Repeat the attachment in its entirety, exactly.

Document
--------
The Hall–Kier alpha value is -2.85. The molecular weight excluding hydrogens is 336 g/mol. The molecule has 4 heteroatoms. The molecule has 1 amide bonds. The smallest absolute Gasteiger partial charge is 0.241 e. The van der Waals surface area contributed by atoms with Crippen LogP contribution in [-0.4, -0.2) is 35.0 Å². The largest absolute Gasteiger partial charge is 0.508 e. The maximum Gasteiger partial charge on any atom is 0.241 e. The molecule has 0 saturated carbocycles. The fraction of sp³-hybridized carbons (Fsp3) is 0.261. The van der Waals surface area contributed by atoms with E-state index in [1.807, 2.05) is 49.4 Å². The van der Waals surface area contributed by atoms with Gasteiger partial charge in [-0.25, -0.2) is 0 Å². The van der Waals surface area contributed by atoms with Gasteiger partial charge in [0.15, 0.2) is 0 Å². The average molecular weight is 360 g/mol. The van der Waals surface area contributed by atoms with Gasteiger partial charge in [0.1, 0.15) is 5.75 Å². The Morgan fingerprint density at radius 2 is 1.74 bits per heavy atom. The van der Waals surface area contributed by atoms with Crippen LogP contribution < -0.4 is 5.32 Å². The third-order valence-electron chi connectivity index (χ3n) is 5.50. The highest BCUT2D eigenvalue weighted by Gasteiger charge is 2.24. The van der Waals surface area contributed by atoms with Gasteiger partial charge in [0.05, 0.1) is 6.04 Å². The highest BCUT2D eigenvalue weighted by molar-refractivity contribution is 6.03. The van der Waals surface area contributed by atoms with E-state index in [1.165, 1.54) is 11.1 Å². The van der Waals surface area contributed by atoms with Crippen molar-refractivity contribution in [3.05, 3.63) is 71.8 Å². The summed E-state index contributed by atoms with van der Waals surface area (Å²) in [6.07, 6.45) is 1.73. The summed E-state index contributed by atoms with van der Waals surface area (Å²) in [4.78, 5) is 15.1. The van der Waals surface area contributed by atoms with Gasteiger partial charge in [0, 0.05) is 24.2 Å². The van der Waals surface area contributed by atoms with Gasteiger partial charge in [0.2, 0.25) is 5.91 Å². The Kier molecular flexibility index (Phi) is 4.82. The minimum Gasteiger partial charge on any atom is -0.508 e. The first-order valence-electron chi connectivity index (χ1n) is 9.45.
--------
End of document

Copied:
The Hall–Kier alpha value is -2.85. The molecular weight excluding hydrogens is 336 g/mol. The molecule has 4 heteroatoms. The molecule has 1 amide bonds. The smallest absolute Gasteiger partial charge is 0.241 e. The van der Waals surface area contributed by atoms with Crippen LogP contribution in [-0.4, -0.2) is 35.0 Å². The largest absolute Gasteiger partial charge is 0.508 e. The maximum Gasteiger partial charge on any atom is 0.241 e. The molecule has 0 saturated carbocycles. The fraction of sp³-hybridized carbons (Fsp3) is 0.261. The van der Waals surface area contributed by atoms with E-state index in [1.807, 2.05) is 49.4 Å². The van der Waals surface area contributed by atoms with Gasteiger partial charge in [-0.25, -0.2) is 0 Å². The van der Waals surface area contributed by atoms with Gasteiger partial charge in [0.15, 0.2) is 0 Å². The average molecular weight is 360 g/mol. The van der Waals surface area contributed by atoms with Gasteiger partial charge in [0.1, 0.15) is 5.75 Å². The Morgan fingerprint density at radius 2 is 1.74 bits per heavy atom. The van der Waals surface area contributed by atoms with Crippen LogP contribution < -0.4 is 5.32 Å². The third-order valence-electron chi connectivity index (χ3n) is 5.50. The highest BCUT2D eigenvalue weighted by Gasteiger charge is 2.24. The van der Waals surface area contributed by atoms with Gasteiger partial charge in [0.05, 0.1) is 6.04 Å². The highest BCUT2D eigenvalue weighted by molar-refractivity contribution is 6.03. The van der Waals surface area contributed by atoms with E-state index in [1.165, 1.54) is 11.1 Å². The van der Waals surface area contributed by atoms with Crippen molar-refractivity contribution in [3.05, 3.63) is 71.8 Å². The summed E-state index contributed by atoms with van der Waals surface area (Å²) in [6.07, 6.45) is 1.73. The summed E-state index contributed by atoms with van der Waals surface area (Å²) in [4.78, 5) is 15.1. The van der Waals surface area contributed by atoms with Gasteiger partial charge in [0, 0.05) is 24.2 Å². The van der Waals surface area contributed by atoms with Gasteiger partial charge in [0.2, 0.25) is 5.91 Å². The Kier molecular flexibility index (Phi) is 4.82. The minimum Gasteiger partial charge on any atom is -0.508 e. The first-order valence-electron chi connectivity index (χ1n) is 9.45.